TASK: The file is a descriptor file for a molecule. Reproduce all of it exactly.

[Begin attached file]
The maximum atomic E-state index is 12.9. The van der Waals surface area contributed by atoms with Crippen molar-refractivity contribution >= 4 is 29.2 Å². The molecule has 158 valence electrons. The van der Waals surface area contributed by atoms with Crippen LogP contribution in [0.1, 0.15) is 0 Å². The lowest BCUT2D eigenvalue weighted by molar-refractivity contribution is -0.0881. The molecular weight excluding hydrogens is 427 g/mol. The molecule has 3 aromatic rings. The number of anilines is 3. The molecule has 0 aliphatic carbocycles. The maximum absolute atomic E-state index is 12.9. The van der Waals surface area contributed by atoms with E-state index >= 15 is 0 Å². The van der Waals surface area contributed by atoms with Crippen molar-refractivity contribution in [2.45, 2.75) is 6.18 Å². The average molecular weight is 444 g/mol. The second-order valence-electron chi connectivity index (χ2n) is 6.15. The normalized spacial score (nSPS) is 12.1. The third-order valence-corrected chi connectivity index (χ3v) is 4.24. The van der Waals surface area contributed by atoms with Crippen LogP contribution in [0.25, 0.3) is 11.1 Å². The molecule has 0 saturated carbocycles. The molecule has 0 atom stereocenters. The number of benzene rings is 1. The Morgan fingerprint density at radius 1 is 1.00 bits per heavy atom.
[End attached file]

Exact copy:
The maximum atomic E-state index is 12.9. The van der Waals surface area contributed by atoms with Crippen molar-refractivity contribution >= 4 is 29.2 Å². The molecule has 158 valence electrons. The van der Waals surface area contributed by atoms with Crippen LogP contribution in [0.1, 0.15) is 0 Å². The lowest BCUT2D eigenvalue weighted by molar-refractivity contribution is -0.0881. The molecular weight excluding hydrogens is 427 g/mol. The molecule has 3 aromatic rings. The number of anilines is 3. The molecule has 0 aliphatic carbocycles. The maximum absolute atomic E-state index is 12.9. The van der Waals surface area contributed by atoms with E-state index >= 15 is 0 Å². The van der Waals surface area contributed by atoms with Crippen molar-refractivity contribution in [2.45, 2.75) is 6.18 Å². The average molecular weight is 444 g/mol. The second-order valence-electron chi connectivity index (χ2n) is 6.15. The normalized spacial score (nSPS) is 12.1. The third-order valence-corrected chi connectivity index (χ3v) is 4.24. The van der Waals surface area contributed by atoms with Crippen LogP contribution in [0.25, 0.3) is 11.1 Å². The molecule has 0 saturated carbocycles. The molecule has 0 atom stereocenters. The number of benzene rings is 1. The Morgan fingerprint density at radius 1 is 1.00 bits per heavy atom.